Council’s March vote on 4th Street causes confusion
A City Council vote on Fourth Street in March has caused some confusion recently.
At the Oct. 8 council meeting Duane Nible said he wasn't sure why the council hasn't moved forward with the Fourth Street phase three project since the council already acted on it at a previous meeting.
Nible was referring to a March 12 council meeting where Brian Kingsley of BG Consultants, the city's engineering firm, and Butch Rodgers, the city's superintendent, brought a design to the council that had moved a proposed sidewalk from the north side to the south side of Fourth Street between Village Street and the bridge. The design also included new electrical poles on the south side.
At that March meeting, Council member Jason Ward made a motion to "move forward with this design except we leave power poles on the north side to minimize the potential easement acquisition on the south side and we direct Brian and Butch and the city administrator to move forward with that plan with,the sidewalk on the north side to that point (Village St.) and south side from that point on."
The motion was seconded by Jim Truesdell and was approved 4-1. Then council member Velda Roberts, voted against the motion.
Roberts said at that time she didn't believe the council had voted to start the construction, but she was confused at what the council voted on.
"After that meeting Butch Rodgers and Brian Kingsley went to the room on the side of the council," Roberts said. "I went in there because I wanted to make sure I understood how that came vote came across."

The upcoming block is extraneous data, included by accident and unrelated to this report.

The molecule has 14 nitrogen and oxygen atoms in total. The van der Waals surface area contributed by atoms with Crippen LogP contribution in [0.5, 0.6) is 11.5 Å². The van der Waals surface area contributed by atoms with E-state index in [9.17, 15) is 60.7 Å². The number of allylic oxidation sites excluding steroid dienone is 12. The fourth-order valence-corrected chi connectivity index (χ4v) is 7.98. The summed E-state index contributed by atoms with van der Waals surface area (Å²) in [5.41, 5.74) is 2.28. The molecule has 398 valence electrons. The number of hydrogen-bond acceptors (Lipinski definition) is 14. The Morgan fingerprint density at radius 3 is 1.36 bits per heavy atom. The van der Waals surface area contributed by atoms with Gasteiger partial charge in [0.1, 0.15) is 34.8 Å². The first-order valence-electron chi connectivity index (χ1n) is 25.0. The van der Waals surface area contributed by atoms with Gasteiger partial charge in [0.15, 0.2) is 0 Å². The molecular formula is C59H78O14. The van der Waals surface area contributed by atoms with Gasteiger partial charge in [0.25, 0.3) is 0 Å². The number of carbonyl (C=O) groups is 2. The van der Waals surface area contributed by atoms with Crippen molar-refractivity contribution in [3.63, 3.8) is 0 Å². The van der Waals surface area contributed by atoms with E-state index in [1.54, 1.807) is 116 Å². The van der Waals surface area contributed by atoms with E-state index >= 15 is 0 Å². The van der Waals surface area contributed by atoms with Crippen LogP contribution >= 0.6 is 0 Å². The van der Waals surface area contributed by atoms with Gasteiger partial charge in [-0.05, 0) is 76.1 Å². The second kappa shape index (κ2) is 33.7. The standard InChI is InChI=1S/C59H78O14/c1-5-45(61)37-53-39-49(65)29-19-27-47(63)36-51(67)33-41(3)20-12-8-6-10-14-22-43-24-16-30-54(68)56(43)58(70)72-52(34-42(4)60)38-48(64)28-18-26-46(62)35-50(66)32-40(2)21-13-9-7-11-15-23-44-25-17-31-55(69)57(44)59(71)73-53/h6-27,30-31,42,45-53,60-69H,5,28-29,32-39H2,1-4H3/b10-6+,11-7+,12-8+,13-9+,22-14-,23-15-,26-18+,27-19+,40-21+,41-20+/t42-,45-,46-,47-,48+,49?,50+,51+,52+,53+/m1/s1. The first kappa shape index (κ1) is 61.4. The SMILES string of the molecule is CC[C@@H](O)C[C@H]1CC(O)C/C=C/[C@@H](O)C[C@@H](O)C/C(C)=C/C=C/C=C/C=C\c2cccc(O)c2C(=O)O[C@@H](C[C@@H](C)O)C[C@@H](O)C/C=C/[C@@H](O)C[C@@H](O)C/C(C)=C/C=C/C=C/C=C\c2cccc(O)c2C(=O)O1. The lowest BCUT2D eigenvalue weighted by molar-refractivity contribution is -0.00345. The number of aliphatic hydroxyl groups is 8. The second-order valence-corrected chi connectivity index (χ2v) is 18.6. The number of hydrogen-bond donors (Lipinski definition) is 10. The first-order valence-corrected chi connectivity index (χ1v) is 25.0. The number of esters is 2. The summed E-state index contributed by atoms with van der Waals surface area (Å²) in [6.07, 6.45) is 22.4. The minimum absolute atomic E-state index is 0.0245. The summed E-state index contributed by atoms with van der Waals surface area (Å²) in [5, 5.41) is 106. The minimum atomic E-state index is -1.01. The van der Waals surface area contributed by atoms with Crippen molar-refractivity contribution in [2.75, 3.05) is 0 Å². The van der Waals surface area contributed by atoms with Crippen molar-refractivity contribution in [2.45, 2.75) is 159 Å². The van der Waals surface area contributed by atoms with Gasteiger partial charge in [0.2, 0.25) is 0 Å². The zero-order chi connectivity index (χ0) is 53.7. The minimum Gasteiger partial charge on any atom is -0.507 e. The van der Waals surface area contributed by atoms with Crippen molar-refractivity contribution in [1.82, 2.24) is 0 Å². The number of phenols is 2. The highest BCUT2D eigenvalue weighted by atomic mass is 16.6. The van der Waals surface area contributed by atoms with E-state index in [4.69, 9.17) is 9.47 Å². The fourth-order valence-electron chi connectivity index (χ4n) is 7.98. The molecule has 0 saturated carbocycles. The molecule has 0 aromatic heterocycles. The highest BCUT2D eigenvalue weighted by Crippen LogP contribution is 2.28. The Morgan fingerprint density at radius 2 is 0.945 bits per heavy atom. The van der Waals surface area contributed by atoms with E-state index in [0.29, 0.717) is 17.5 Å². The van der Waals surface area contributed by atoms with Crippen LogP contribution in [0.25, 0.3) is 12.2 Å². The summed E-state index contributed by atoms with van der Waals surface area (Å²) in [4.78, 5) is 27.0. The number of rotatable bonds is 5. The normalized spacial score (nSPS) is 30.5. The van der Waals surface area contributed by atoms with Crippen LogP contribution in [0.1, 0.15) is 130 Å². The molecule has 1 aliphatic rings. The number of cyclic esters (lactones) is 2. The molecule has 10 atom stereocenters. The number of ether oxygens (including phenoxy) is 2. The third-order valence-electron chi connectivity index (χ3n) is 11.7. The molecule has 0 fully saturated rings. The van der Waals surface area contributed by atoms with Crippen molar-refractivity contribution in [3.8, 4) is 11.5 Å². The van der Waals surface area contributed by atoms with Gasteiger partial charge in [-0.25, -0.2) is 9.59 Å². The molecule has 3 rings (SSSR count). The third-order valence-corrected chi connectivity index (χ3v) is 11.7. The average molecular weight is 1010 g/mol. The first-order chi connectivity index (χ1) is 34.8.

Mike Yanez, city administrator, also said he did not take that motion to mean that the city was going to start tearing up lawns.
"The council directed the engineers and the staff to go draw up a new plan and go take it to the public," Yanez said.
The confusion might come from the way the motion was worded
For example, during an Aug. 8, meeting council member Tom Putthoff made a motion to "approve acceptance of the revised Fourth Street project design and that staff be directed to present the project design to the residents."
This allowed Kingsley a chance to set up an open house meeting with residents on the south side of Fourth Street.
Yanez said the council hasn't moved to finalize engineering plans to get bids ready for construction. He also added "anything the council does they can undo and if they want they can make a motion that can clarify a position."
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